In this Monday, Feb. 3, 2014 photo provided by the Marshall Islands Foreign Affairs Department, a man identifying himself as 37-year-old Jose Salvador Alvarenga sits on a couch in Majuro in the Marshall Islands, after he was rescued from being washed ashore on the tiny atoll of Ebon in the Pacific Ocean.
Majuro, Marshall Islands (CNN) -- The mysterious castaway who turned up in the Marshall Islands after saying he spent 13 months at sea has been moved to an undisclosed location to avoid the media, sources familiar with his care told CNN on Saturday.
Security around Jose Salvador Alvarenga has tightened since he came ashore last week more than 6,600 miles from where he says he started; a crush of media has descended on the tiny island nation.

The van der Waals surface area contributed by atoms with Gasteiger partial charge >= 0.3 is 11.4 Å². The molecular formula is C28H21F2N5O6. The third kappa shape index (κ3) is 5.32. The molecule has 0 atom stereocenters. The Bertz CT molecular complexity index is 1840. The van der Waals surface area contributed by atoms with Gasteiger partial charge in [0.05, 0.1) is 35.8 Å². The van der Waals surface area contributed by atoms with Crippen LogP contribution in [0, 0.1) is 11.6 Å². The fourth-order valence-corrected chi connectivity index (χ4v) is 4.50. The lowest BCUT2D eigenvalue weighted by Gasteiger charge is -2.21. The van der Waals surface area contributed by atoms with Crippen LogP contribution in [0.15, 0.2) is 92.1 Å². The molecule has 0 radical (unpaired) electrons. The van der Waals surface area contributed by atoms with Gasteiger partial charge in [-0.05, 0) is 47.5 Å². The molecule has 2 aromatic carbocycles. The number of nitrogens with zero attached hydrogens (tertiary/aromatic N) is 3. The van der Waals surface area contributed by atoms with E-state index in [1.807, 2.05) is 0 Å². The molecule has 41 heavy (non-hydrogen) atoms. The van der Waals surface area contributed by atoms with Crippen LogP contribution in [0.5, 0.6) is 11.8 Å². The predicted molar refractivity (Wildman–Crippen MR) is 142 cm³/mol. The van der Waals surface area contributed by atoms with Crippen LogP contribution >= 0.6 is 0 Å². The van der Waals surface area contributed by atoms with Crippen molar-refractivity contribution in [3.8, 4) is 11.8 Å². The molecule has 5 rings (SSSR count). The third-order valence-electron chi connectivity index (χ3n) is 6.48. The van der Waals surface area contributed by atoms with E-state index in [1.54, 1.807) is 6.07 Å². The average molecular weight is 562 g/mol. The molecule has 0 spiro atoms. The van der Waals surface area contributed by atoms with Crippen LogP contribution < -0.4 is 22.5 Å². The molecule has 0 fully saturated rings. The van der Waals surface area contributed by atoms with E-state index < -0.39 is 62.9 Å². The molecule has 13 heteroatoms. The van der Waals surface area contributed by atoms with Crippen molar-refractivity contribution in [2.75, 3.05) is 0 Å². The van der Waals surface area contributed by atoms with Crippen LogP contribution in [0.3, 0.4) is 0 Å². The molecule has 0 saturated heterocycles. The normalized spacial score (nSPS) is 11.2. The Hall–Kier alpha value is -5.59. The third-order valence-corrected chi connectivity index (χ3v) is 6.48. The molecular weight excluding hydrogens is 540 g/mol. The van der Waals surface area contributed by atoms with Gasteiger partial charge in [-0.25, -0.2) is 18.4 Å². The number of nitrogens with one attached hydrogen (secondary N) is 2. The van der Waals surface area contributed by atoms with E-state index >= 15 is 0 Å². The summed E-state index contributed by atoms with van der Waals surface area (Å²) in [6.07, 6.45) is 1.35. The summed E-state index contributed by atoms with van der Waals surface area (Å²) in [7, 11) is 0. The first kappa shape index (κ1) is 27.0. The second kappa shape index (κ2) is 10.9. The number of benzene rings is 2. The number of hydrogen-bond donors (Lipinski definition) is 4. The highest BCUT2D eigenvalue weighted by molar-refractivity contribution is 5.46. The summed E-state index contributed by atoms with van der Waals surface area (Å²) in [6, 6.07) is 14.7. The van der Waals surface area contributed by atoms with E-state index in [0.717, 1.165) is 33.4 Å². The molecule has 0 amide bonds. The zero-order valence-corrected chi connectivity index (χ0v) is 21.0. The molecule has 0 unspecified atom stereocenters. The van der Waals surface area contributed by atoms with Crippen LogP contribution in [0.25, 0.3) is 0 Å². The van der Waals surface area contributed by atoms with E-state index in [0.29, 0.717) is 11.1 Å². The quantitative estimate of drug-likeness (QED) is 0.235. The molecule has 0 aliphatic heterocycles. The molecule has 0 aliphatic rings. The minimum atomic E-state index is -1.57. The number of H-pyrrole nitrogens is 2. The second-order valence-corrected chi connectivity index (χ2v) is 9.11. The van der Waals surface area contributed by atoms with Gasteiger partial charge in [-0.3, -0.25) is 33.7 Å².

Alvarenga, a Salvadoran who lived and worked in Mexico, was moved overnight from the Marshall Islands Resort Hotel in Majuro, the sources said.
Security continues to guard the room where Alvarenga was staying at the resort, giving the impression he is still there, according to the sources.
His return journey to El Salvador this week was postponed because of his health, but Dr. Kennar Briand, chief of staff at Majuro Hospital in the Marshall Islands, says Alvarenga is ready to travel.
The castaway will have another medical checkup on Monday to see whether he is fit to return home, Briand said.
Alvarenga's mental health appears to have improved, too, the doctor said.
"He was a bit 'off,' maybe it's due to him being in the open for so many months and not talking to people, but I think he is finally getting it back," Briand said.
Alvarenga was released from the hospital in Majuro on Friday, one day after being readmitted because of declining health.
Alvarenga's claims have garnered widespread skepticism about how he could survive for 13 months adrift in the Pacific. But from what officials can tell, they have no reason to doubt him.
CNN's Chelsea J. Carter contributed to this report.